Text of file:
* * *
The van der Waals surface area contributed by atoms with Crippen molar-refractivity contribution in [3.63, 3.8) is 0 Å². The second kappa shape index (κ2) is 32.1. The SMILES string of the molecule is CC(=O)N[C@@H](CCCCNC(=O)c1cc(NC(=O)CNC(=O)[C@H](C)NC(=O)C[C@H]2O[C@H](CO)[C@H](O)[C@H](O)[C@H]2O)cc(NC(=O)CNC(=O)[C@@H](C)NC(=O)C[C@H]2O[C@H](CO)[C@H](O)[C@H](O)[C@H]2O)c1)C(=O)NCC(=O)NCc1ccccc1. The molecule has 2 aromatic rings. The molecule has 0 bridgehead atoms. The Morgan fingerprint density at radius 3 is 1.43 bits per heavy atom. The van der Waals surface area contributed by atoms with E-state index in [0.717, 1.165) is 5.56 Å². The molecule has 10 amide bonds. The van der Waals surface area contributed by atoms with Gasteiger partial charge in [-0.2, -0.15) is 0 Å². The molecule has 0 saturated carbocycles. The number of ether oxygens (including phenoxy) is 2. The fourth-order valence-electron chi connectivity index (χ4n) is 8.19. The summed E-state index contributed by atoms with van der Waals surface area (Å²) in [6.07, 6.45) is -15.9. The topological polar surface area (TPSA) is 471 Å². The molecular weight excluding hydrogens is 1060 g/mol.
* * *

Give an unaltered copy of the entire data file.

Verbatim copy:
The van der Waals surface area contributed by atoms with Crippen molar-refractivity contribution in [3.63, 3.8) is 0 Å². The second kappa shape index (κ2) is 32.1. The SMILES string of the molecule is CC(=O)N[C@@H](CCCCNC(=O)c1cc(NC(=O)CNC(=O)[C@H](C)NC(=O)C[C@H]2O[C@H](CO)[C@H](O)[C@H](O)[C@H]2O)cc(NC(=O)CNC(=O)[C@@H](C)NC(=O)C[C@H]2O[C@H](CO)[C@H](O)[C@H](O)[C@H]2O)c1)C(=O)NCC(=O)NCc1ccccc1. The molecule has 2 aromatic rings. The molecule has 0 bridgehead atoms. The Morgan fingerprint density at radius 3 is 1.43 bits per heavy atom. The van der Waals surface area contributed by atoms with E-state index in [0.717, 1.165) is 5.56 Å². The molecule has 10 amide bonds. The van der Waals surface area contributed by atoms with Gasteiger partial charge in [-0.2, -0.15) is 0 Å². The molecule has 0 saturated carbocycles. The number of ether oxygens (including phenoxy) is 2. The fourth-order valence-electron chi connectivity index (χ4n) is 8.19. The summed E-state index contributed by atoms with van der Waals surface area (Å²) in [6.07, 6.45) is -15.9. The topological polar surface area (TPSA) is 471 Å². The molecular weight excluding hydrogens is 1060 g/mol.